There have been a lot of rumors and a lot of alleged leaks about a higher-end Samsung (SSNLF) Galaxy S5 hitting the market soon. This version, dubbed the Galaxy S5 Prime, is said to sport 3GB of RAM (up from 2GB in the current S5) and a quad-HD (2560x1440) display, up from 1920x1080 on the pain S5. It is also said to sport either a next-generation Exynos processor coupled with an Intel XMM 7260 modem ora Qualcomm (QCOM) Snapdragon 805 paired presumably with the latest MDM9x35 modem from Qualcomm.
What are the odds that this model even exists?
We very recently saw news of the LG G3's 2560x1440 display hit the Web over the last week or so, and given that LG is probably going to play up this feature, Samsung is also likely to want to be able to keep up in the smartphone "resolution wars." Interestingly enough, though, the LG G3 will apparently sport a 5.5-inch 2560x1440 panel. If the rumors around Samsung's phone are correct, the S5 Prime should offer even higher pixel density at the same resolution on a 5.1-inch display.
That being said, such a phone is likely to be extremely expensive to make. Samsung already launched the Galaxy S5 (which had a larger screen than the S4, faster/likely more expensive processor, and other enhanced goodies) for about $100 less than the Galaxy S4 debuted at. This means if the company wants to preserve its margins here, it will either need to sell the purported S5 Prime for significantly more than the current S5, or the S5 Prime won't really sport these BoM-cost-ballooning features.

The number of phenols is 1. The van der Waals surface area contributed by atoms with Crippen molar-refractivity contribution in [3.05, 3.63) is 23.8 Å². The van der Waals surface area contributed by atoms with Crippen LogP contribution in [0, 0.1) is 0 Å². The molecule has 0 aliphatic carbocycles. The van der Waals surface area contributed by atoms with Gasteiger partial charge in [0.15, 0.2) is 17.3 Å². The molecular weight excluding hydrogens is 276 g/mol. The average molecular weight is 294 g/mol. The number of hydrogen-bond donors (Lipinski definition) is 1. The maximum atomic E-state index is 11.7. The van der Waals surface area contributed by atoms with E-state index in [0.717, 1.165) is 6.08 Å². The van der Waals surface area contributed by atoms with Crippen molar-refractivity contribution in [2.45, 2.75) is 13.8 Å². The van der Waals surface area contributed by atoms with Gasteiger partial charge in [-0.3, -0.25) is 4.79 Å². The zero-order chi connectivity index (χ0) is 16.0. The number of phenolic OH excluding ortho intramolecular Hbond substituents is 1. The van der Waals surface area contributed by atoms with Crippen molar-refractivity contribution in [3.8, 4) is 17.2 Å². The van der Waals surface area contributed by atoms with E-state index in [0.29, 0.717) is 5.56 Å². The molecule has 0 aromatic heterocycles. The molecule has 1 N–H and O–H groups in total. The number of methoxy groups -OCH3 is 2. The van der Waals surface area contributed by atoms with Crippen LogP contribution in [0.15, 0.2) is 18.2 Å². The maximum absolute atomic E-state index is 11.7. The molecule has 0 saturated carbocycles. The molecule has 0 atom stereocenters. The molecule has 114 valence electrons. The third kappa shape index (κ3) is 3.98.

Should Apple worry?
The big question then is whether Apple (NASDAQ:AAPL) -- which has been on an absolute roll with its iPhone products lately -- has anything to be worried about vis-a-vis an even higher end, premium-tier Galaxy S5. While Samsung would handily win the "spec wars" with three times the RAM and a much sharper display, it's important to note that Apple's key differentiation point isn't necessarily the hardware, but the harmony of the hardware and the software.
For customers who prefer the ease of use of iOS, there is simply no alternative to Apple, and mainstream customers who are "used to" iOS have a rich library of iOS apps and are also probably hooked into iTunes won't switch to a Samsung/Android phone. It is this differentiation via software (which is R&D intensive but very COGS-friendly) that helps Apple not only maintain its share of the high end, but also allows it to do so with fantasticprofitability.
Samsung, LG, and the hordes of Android vendors can bring in the flashiest displays and biggest "on-paper" specifications, but for many users, iOS and the ecosystem that surround it are what make Apple's phones worth the premium, not necessarily the hardware. Any company can buy an obscenely expensive, high-resolution panel and put a ton of RAM in its phones, but not any company can build the ecosystem, the brand, and the customer loyalty that Apple has.